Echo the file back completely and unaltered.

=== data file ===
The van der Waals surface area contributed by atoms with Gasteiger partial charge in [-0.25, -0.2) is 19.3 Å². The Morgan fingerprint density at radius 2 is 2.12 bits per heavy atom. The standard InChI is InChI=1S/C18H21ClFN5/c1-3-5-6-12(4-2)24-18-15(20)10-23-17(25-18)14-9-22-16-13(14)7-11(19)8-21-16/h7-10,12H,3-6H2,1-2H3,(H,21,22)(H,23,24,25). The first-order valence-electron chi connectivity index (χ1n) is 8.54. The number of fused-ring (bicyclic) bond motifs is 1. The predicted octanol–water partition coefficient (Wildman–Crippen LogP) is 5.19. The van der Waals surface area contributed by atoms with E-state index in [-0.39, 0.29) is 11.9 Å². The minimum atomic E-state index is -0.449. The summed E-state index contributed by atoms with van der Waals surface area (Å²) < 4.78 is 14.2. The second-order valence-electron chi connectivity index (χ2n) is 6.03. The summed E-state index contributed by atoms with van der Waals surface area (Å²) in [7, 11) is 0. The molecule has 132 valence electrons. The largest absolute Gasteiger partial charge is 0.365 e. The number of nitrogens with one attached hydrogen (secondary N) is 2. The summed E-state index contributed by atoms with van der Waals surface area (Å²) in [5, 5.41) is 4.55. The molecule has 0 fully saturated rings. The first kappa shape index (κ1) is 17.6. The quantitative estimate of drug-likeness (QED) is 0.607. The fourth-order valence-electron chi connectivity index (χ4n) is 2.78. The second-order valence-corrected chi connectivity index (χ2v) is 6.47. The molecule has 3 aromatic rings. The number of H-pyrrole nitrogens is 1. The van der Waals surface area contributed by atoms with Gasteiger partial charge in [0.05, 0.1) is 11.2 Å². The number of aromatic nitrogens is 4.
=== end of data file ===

The van der Waals surface area contributed by atoms with Gasteiger partial charge in [-0.25, -0.2) is 19.3 Å². The Morgan fingerprint density at radius 2 is 2.12 bits per heavy atom. The standard InChI is InChI=1S/C18H21ClFN5/c1-3-5-6-12(4-2)24-18-15(20)10-23-17(25-18)14-9-22-16-13(14)7-11(19)8-21-16/h7-10,12H,3-6H2,1-2H3,(H,21,22)(H,23,24,25). The first-order valence-electron chi connectivity index (χ1n) is 8.54. The number of fused-ring (bicyclic) bond motifs is 1. The predicted octanol–water partition coefficient (Wildman–Crippen LogP) is 5.19. The van der Waals surface area contributed by atoms with E-state index in [-0.39, 0.29) is 11.9 Å². The minimum atomic E-state index is -0.449. The summed E-state index contributed by atoms with van der Waals surface area (Å²) < 4.78 is 14.2. The second-order valence-electron chi connectivity index (χ2n) is 6.03. The summed E-state index contributed by atoms with van der Waals surface area (Å²) in [7, 11) is 0. The molecule has 132 valence electrons. The largest absolute Gasteiger partial charge is 0.365 e. The number of nitrogens with one attached hydrogen (secondary N) is 2. The summed E-state index contributed by atoms with van der Waals surface area (Å²) in [5, 5.41) is 4.55. The molecule has 0 fully saturated rings. The first kappa shape index (κ1) is 17.6. The quantitative estimate of drug-likeness (QED) is 0.607. The fourth-order valence-electron chi connectivity index (χ4n) is 2.78. The second-order valence-corrected chi connectivity index (χ2v) is 6.47. The molecule has 3 aromatic rings. The number of H-pyrrole nitrogens is 1. The van der Waals surface area contributed by atoms with Gasteiger partial charge in [0.05, 0.1) is 11.2 Å². The number of aromatic nitrogens is 4.